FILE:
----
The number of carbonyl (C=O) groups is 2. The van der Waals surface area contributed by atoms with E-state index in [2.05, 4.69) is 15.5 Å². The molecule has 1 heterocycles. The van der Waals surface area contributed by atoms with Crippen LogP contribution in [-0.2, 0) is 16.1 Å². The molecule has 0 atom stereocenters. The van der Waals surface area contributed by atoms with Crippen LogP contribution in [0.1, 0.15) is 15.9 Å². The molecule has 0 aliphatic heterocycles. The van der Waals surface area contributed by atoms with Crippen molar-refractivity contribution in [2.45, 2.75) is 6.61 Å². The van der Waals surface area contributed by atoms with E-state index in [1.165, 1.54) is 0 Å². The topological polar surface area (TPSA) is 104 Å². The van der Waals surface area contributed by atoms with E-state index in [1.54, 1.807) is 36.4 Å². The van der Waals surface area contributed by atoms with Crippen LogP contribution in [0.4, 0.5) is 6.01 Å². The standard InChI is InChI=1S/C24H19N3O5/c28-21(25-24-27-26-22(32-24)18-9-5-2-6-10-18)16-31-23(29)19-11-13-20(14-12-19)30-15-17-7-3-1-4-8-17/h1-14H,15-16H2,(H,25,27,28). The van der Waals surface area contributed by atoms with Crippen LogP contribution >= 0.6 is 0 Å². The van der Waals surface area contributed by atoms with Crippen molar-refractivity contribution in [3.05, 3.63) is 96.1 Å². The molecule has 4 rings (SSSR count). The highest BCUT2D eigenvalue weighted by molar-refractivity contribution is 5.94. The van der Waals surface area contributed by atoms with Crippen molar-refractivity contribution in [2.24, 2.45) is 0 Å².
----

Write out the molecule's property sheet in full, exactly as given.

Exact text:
The number of carbonyl (C=O) groups is 2. The van der Waals surface area contributed by atoms with E-state index in [2.05, 4.69) is 15.5 Å². The molecule has 1 heterocycles. The van der Waals surface area contributed by atoms with Crippen LogP contribution in [-0.2, 0) is 16.1 Å². The molecule has 0 atom stereocenters. The van der Waals surface area contributed by atoms with Crippen LogP contribution in [0.1, 0.15) is 15.9 Å². The molecule has 0 aliphatic heterocycles. The van der Waals surface area contributed by atoms with Crippen molar-refractivity contribution in [2.45, 2.75) is 6.61 Å². The van der Waals surface area contributed by atoms with E-state index in [1.165, 1.54) is 0 Å². The topological polar surface area (TPSA) is 104 Å². The van der Waals surface area contributed by atoms with E-state index in [1.54, 1.807) is 36.4 Å². The van der Waals surface area contributed by atoms with Crippen LogP contribution in [0.4, 0.5) is 6.01 Å². The standard InChI is InChI=1S/C24H19N3O5/c28-21(25-24-27-26-22(32-24)18-9-5-2-6-10-18)16-31-23(29)19-11-13-20(14-12-19)30-15-17-7-3-1-4-8-17/h1-14H,15-16H2,(H,25,27,28). The van der Waals surface area contributed by atoms with Crippen LogP contribution >= 0.6 is 0 Å². The van der Waals surface area contributed by atoms with Crippen molar-refractivity contribution in [3.05, 3.63) is 96.1 Å². The molecule has 4 rings (SSSR count). The highest BCUT2D eigenvalue weighted by molar-refractivity contribution is 5.94. The van der Waals surface area contributed by atoms with Crippen molar-refractivity contribution in [2.24, 2.45) is 0 Å².